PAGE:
Response in the Living and Non-living

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Longmans, Green, and Company, 1902 - Electrophysiology - 199 pages
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salute to Sir Jagadis Chandra Bose.

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Page 97 - ... 01 of this value. The intensity of the response, however, does not depend on the chemical activity of the substance, for the electromotive variation in the relatively chemically-inactive tin, and even gold, is greater than that of zinc. Again, the sign of response in silver, positive or negative, defends on its molecular condition.* 2.
Page 103 - Mechanical responses in muscle. again is modified by any influence which affects the molecular condition. That the excitatory state persists for a time even on the cessation of stimulus can be independently shown by keeping the galvanometer circuit open during the application of stimulus, and completing it at various short intervals after the cessation, when a persisting electrical effect, diminishing rapidly with time, will be apparent...
Page 167 - ... is in the first place increased, then diminished; during the continuance of light it is still slowly diminished to a point where it remains constant; and on the removal of light, there is a sudden increase of the electromotive power nearly up to its original position.
Page 175 - ... that I came upon the curious fact that the two eyes do not see equally well at a given instant, but take up, as it were, the work of seeing, and then (relatively speaking) resting, alternately. There is thus a relative retardation of half a period as regards maximum sensation in the two retinas. This may be seen, by means of a stereoscope, carrying, instead of stereophotographs, incised plates through which we look at light. The design consists of two slanting cuts at a suitable distance from...
Page 190 - The investigations which have just been described may possibly carry us one step further, proving to us that these things are determined, not by the play of an unknowable and arbitrary vital force, but by the working of laws that know no change, acting equally and uniformly throughout the organic and the inorganic worlds.
Page 11 - negative variation" of current of rest. Index connected with galvanometer needle records curve on travelling paper (in practice, moving galvanometer spot of light traces curve on photographic plate). Rising part of curve shows effect of stimulus; descending part, recovery. on such surface being in a similar molecular condition, their electrical level or potential will be the same. They are iso-electric. No current will be exhibited by the indicating galvanometer when two non-polarisable electrodes*...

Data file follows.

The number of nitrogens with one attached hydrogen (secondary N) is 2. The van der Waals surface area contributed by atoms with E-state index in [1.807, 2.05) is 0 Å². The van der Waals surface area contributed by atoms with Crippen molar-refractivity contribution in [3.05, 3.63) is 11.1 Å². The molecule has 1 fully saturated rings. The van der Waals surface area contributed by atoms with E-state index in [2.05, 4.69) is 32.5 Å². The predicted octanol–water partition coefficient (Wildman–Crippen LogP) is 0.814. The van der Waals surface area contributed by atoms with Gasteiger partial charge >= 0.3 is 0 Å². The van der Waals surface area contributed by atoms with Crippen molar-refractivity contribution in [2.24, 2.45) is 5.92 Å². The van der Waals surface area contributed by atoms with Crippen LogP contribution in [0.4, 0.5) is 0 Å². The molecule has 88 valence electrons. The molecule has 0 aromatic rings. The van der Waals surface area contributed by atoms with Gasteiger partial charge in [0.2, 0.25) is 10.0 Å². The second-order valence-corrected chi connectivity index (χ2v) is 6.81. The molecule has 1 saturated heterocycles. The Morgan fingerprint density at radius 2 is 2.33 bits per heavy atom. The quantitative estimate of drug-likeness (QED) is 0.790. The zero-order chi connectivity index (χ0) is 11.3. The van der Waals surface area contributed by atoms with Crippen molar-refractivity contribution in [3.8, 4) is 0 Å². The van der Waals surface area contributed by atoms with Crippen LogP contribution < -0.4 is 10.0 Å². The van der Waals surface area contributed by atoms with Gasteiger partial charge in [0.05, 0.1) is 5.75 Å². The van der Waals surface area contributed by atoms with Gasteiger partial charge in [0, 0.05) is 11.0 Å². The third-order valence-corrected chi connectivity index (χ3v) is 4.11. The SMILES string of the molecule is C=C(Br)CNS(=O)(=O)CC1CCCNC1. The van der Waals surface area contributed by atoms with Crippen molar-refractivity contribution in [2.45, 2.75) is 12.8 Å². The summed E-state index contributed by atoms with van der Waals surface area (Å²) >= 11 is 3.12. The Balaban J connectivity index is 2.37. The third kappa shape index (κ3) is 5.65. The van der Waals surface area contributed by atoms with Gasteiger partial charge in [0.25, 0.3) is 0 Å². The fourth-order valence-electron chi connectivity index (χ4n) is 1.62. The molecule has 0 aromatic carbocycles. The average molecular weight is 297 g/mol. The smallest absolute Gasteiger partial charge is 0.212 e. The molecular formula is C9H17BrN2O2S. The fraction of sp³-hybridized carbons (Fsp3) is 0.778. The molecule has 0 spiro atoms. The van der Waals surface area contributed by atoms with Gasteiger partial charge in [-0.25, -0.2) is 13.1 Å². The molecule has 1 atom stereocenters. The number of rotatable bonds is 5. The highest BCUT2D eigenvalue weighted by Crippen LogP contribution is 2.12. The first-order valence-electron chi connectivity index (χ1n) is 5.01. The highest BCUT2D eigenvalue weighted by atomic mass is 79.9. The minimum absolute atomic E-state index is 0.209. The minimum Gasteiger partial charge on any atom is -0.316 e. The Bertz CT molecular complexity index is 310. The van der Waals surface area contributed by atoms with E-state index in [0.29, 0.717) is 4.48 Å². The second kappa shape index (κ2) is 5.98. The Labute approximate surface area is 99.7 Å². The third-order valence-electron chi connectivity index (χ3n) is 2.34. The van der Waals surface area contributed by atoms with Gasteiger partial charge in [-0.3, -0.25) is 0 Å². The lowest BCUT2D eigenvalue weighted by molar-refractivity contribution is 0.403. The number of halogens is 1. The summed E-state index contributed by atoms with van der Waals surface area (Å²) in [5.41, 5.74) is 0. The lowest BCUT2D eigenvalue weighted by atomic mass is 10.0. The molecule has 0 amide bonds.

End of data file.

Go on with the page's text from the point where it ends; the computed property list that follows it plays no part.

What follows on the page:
Page 95 - Modifications of experimental arrangement to show electric response in metals. quick torsional vibration round the vertical wire, as axis, by means of the handle. As the wire A is separate from B, disturbance of one will not affect the other. Vibration of A produces a current in one direction, vibration of B in the opposite direction. Thus wo have means of verifyingevery experiment by obtaining corroborative and reversal effects.
Page 94 - Fig. 9. Two pieces, from the same specimen of wire, are clamped separately at their lower ends by means of ebonite screws, in an L-shaped piece of ebonite. The wires are fixed at their upper ends to two electrodes (leading to the galvanometer), and kept moderately and uniformly stretched by spiral springs. The handle, by which a torsional vibration is imparted to the wire, may be slipped over either electrode. The amplitude of vibration is measured by means of a graduated circle, not shown in the...
Page 13 - On now stimulating the wire, a diminution of this current of injury, or negative variation, will be produced. with its terminal organs, gives sign of life by means of muscle, which by direct or reflex path is set in motion when the nerve-trunk is stimulated. But such nerve, separated from its natural termini, isolated from the rest of the organism, gives no sign of life when excited, either in the shape of chemical or of thermic changes, and it is only by means of an electrical change that we can...
Page 10 - The excitatory state evoked by stimulus manifests itself in nerve fibre by electromotive changes, and as far as our knowledge goes, by these only. . . . The conception of such an excitable living tissue as nerve implies that of a molecular state which is in stable equilibrium. This equilibrium can be readily upset by an external agency, the stimulus, but the term

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